If you put a thousand monkeys in front of a thousand typewriters, at some point they’ll write the entire works of Shakespeare. Or so goes the theory.
If you put a lone woman in front of a keyboard to write about all the interesting things she’s discovering in Mexico, a pithy little column should write itself at least once a week. Or so goes my theory.
Which is why this morning, the day of my deadline, found me sitting on my enclosed patio, lap top open, coffee close at hand, staring at a blank screen, waiting for the words to come.
Before I had even taken that first sip of black coffee, a loud, “Hola,” greeted me from somewhere behind the high cement walls that surround the patio. I didn’t know the origin of the greeting, but being a friendly midwesterner who sometimes misses the frequent “hellos” hailed across low fences or open back yards, I returned a friendly,”Hola,” of my own with no idea of to which neighbor I was saying hello.
Back to my blank screen, with no words forthcoming, it wasn’t long before I heard another greeting. This one a loud wolf whistle, again coming from the direction of some back patio neighbor – a neighbor that I was now thinking was perhaps a little more friendly than I’d like.
Not that a sixty-something woman wouldn’t occasionally find a little acknowledgment somewhat flattering. It’s just that this sixty-something woman with unbrushed hair, no make-up, and wearing the sweat pants and oversized t-shirt she slept in knew that any whistle on this particular morning would be wholly undeserved.
Which is why I didn’t respond to the whistle in any way, but sat in front of my lap top with a school marm’s posture that was sure to dissuade any further disturbance of my morning and any further interaction with my neighbor, whoever and wherever he was.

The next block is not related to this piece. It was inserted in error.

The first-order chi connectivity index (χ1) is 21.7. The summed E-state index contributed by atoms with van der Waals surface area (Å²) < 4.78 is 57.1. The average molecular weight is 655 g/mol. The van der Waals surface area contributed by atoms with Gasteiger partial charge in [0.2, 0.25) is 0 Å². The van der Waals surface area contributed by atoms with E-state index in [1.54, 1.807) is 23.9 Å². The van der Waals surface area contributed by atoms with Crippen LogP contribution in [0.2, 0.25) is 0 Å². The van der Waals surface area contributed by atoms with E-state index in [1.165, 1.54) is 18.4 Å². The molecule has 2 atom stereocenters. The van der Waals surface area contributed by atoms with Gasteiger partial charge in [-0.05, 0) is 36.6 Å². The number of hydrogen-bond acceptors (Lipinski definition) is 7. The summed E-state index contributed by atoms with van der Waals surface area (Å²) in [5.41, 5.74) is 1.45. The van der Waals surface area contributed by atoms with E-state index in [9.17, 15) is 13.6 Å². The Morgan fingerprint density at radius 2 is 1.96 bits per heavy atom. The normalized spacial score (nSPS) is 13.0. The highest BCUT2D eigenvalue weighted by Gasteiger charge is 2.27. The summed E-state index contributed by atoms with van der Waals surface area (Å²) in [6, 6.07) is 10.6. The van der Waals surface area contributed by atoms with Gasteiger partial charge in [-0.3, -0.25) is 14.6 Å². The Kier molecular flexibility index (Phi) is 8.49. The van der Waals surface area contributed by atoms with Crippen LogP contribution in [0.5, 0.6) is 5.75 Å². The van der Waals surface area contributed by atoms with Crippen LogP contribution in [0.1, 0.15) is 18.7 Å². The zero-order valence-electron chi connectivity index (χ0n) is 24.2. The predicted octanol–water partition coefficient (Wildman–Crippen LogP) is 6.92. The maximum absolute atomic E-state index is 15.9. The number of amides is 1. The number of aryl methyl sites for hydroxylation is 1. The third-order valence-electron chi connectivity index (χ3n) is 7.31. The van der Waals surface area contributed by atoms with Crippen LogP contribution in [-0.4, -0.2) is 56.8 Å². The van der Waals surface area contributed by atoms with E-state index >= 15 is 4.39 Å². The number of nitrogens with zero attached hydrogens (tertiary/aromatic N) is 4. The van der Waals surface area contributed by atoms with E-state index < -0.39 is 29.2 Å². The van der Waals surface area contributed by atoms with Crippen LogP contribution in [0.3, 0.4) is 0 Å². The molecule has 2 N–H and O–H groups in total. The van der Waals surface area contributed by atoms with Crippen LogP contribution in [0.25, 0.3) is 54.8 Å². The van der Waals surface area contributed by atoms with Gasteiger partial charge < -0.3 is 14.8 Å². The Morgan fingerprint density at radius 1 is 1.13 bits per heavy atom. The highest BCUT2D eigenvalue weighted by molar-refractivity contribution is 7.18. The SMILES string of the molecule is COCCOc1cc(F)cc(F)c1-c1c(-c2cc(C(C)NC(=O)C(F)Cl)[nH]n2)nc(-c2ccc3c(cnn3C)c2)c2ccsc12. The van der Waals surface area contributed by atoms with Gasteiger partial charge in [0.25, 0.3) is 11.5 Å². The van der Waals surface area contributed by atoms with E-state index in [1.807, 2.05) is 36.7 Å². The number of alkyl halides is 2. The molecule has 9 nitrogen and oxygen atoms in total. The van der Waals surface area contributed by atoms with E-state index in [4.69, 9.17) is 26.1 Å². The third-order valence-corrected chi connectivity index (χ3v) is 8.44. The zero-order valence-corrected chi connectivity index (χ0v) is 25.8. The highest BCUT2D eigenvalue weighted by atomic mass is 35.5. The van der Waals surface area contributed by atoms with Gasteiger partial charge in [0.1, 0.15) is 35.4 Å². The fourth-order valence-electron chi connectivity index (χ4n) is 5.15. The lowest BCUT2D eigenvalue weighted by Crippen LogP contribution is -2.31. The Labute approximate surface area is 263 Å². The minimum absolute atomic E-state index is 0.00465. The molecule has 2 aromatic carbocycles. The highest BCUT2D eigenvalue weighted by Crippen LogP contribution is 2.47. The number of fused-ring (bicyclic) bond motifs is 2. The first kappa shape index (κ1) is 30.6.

Unfortunately, the productiveness I was hoping to gain from this new seriousness was again interrupted by a very definite laugh, reminiscent of the type you sometimes get when walking past a construction site trying to ignore catcalls. A laugh that said, “we know you heard us.”
It was about this time that I started thinking that the high patio walls weren’t such a bad thing after all. I was, however, questioning the wisdom of all the second story windows overlooking the private patios and thinking that maybe we needed to get some of those shade sails to block out nosy neighbors.
If I hoped to make any headway on writing a column, I knew it was time for this Nancy Drew to do a little reconnaissance and find out exactly which neighbor I needed to avoid in the future.
I left the patio and walked to my own upstairs window to peek into the neighboring patios and windows to see who was breaching my morning peace and productivity.
As I looked from house to connected house I saw nothing indicating the culprit. No shadows, no curtains quickly closing upon my appearance, no construction workers taking a break, no neighbors at all.
Nothing but empty patios.
And one possible clue ... two big, bright green birds in a fancy cage on a nearby back patio. Both of which soon let out a friendly, “Hola,” and a hearty laugh at my expense.
Mystery solved. And theory proven.